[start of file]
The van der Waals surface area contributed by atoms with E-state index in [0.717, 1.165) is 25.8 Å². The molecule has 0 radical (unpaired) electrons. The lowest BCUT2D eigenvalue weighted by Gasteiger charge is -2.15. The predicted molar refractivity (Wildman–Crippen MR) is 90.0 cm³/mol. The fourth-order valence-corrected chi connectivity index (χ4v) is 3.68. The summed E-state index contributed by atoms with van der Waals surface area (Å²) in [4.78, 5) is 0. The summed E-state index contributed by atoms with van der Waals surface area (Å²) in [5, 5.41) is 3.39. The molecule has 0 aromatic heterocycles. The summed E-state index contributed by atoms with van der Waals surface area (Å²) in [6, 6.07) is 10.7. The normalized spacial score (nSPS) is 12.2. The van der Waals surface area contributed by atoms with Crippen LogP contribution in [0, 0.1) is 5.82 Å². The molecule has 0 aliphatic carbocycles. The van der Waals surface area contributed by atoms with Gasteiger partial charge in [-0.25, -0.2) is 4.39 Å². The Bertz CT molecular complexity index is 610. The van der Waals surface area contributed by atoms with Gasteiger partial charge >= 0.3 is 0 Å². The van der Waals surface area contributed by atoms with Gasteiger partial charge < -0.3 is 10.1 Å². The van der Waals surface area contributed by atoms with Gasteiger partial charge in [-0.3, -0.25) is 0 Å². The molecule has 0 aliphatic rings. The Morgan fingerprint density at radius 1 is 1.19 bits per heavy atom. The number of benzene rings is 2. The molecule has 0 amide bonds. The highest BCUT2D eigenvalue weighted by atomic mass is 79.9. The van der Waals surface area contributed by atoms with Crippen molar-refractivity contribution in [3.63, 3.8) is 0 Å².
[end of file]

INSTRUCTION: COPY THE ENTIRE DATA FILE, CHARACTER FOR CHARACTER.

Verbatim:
The van der Waals surface area contributed by atoms with E-state index in [0.717, 1.165) is 25.8 Å². The molecule has 0 radical (unpaired) electrons. The lowest BCUT2D eigenvalue weighted by Gasteiger charge is -2.15. The predicted molar refractivity (Wildman–Crippen MR) is 90.0 cm³/mol. The fourth-order valence-corrected chi connectivity index (χ4v) is 3.68. The summed E-state index contributed by atoms with van der Waals surface area (Å²) in [4.78, 5) is 0. The summed E-state index contributed by atoms with van der Waals surface area (Å²) in [5, 5.41) is 3.39. The molecule has 0 aromatic heterocycles. The summed E-state index contributed by atoms with van der Waals surface area (Å²) in [6, 6.07) is 10.7. The normalized spacial score (nSPS) is 12.2. The van der Waals surface area contributed by atoms with Crippen LogP contribution in [0, 0.1) is 5.82 Å². The molecule has 0 aliphatic carbocycles. The van der Waals surface area contributed by atoms with Gasteiger partial charge in [-0.25, -0.2) is 4.39 Å². The Bertz CT molecular complexity index is 610. The van der Waals surface area contributed by atoms with Gasteiger partial charge >= 0.3 is 0 Å². The van der Waals surface area contributed by atoms with Gasteiger partial charge < -0.3 is 10.1 Å². The van der Waals surface area contributed by atoms with Gasteiger partial charge in [-0.3, -0.25) is 0 Å². The molecule has 0 aliphatic rings. The Morgan fingerprint density at radius 1 is 1.19 bits per heavy atom. The number of benzene rings is 2. The molecule has 0 amide bonds. The highest BCUT2D eigenvalue weighted by atomic mass is 79.9. The van der Waals surface area contributed by atoms with Crippen molar-refractivity contribution in [3.63, 3.8) is 0 Å².